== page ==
21 October Major Harry Griffith Cramer, Jr. an American army officer, was killed by a bomb near Nha Trang, South Vietnam. It is unclear whether or not the bomb explosion was purposeful.[23]

10 October A terrorist bomb was thrown into a Saigon restaurant and injured 13 people.[22]

Thirteen American soldiers were injured in three attacks aimed at MAAG and United States Information Service installations in Saigon.[22]

Vietnam War quotations Sept 14 district chief of My-Tho and whole family stopped in broad daylight on a highway and killed in cold blood. The District Chief of Mỹ Tho Province and his family were assassinated.[22] Logevall, Frederik Embers of War: The Fall of an Empire and the Making of America's Vietnam New York: Random House, 2012, p. 679 p. 686; Spector, p. 316
Vietnam War quotations July 11, 1957 armed men machine gunned (mass shooting) 17 occupants of a bar in Chau-Doc South Vietnam.
Châu Đốc massacreJuly 11, 1957Châu Đốc in An Giang Province, South Vietnam17Anti-government insurgents
Chau Doc massacre was the July 11, 1957 killing of 17 people in the small town of Châu Đốc in An Giang Province, near the border with Cambodia, in what was then known as South Vietnam. The killings were part of a low-level campaign targeting South Vietnamese officials. The massacre was attributed to remnants of the Hòa Hảo religious sect which had been repressed by Diệm in 1955 and 1956.[17] The killings were the beginning of a low level campaign targeting government officials, school teachers, and village chief's families.[18][19]

North Vietnamese government maintained that a referendum on unification in line with the Geneva Accords would go ahead. As such they forbade the southern Viet Minh cadres from anything but low-level insurgency actions, like the assassination of South Vietnamese Diệm officials instead of large scale military engagements.[3] They were joined by other anti-government elements who escaped Diệm's crackdown on opposition groups like the Hòa Hảoand Cao Đài sects.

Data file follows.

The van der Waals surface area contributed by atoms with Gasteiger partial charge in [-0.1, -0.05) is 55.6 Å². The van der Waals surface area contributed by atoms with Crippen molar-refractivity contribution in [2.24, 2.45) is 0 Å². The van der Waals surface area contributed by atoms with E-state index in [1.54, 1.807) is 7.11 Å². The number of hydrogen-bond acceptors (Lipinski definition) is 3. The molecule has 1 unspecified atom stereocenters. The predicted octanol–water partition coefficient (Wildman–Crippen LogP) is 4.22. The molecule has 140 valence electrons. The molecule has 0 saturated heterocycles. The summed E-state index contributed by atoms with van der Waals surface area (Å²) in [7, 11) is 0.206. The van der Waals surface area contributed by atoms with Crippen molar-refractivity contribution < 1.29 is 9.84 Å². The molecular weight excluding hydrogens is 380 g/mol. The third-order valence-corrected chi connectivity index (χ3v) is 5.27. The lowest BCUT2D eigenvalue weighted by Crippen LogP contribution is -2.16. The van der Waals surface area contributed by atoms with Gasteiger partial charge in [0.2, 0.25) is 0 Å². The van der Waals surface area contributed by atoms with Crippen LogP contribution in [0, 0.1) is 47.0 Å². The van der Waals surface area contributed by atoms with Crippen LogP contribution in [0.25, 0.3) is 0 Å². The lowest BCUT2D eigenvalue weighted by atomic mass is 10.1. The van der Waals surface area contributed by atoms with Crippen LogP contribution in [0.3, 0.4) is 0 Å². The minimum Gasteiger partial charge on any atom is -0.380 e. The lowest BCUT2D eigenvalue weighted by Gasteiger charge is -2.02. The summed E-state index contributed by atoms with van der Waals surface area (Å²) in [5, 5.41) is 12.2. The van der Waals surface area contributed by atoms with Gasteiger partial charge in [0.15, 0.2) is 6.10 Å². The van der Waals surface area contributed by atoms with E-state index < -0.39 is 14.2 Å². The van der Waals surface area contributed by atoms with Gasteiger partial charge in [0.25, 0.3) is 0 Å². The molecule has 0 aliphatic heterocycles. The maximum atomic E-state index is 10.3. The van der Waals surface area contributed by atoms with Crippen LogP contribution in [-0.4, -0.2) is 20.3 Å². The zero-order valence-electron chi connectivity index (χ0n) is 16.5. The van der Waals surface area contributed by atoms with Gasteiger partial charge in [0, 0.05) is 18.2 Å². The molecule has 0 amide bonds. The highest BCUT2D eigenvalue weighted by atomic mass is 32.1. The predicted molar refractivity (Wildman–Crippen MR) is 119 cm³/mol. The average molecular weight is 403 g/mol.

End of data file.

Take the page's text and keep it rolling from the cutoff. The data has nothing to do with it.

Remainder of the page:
Bar killings[edit]

As part of the violence against the Ngo Dinh Diem government, on July 11, 1957 anti-Diem insurgents stormed a bar in Châu Đốc and killed 17 people who were drinking inside.[1][2] The victims were tied up and then machine gunned.[4] American papers reported that the killings were a result of propaganda spread by communist forces and that the killing of 20 people would allow the person to fly and that anyone who killed 100 would "become an angel".[4][5] The killings were blamed on communist insurgents and fighters of the banned Hòa Hảo sect.[5] While urban Vietnamese did not take these claims seriously, the more rural a person was the more superstitious they were and the more likely they would believe that the murders would grant special powers.[5]

 Nonetheless, the Viet Minh "stay-behinds" were not directed originally to structure an insurgency, and there is no coherent picture of the extent or effectiveness of communist activities in the period 1956-1959. From all indications, this was a period of reorganization and recruiting by the communist party. No direct links have been established between Hanoi and perpetrators of rural violence. Statements have been found in captured party histories that the communists plotted and controlled the entire insurgency, but these are difficult to take at face value. Bernard Fall ingeniously correlated DRV complaints to the ICC of incidents in South Vietnam in 1957 with GVN reports of the same incidents, and found Hanoi suspiciously well informed. He also perceived a pattern in the terrorism of 1957-1959, deducing that a broad, centrally directed strategy was being implemented. However, there is little other corroborative evidence that Hanoi instigated the incidents, much less orchestrated them.

30 April 1957  CIA National Intelligence Estimate said that the Viet Cong in South Vietnam numbered 5,000 to 8,000 and along with about 2,000 armed members of the Cao Đàiand Hòa Hảo sects were "widely dispersed and probably not capable of more than local harassment of government forces and local populations."[6]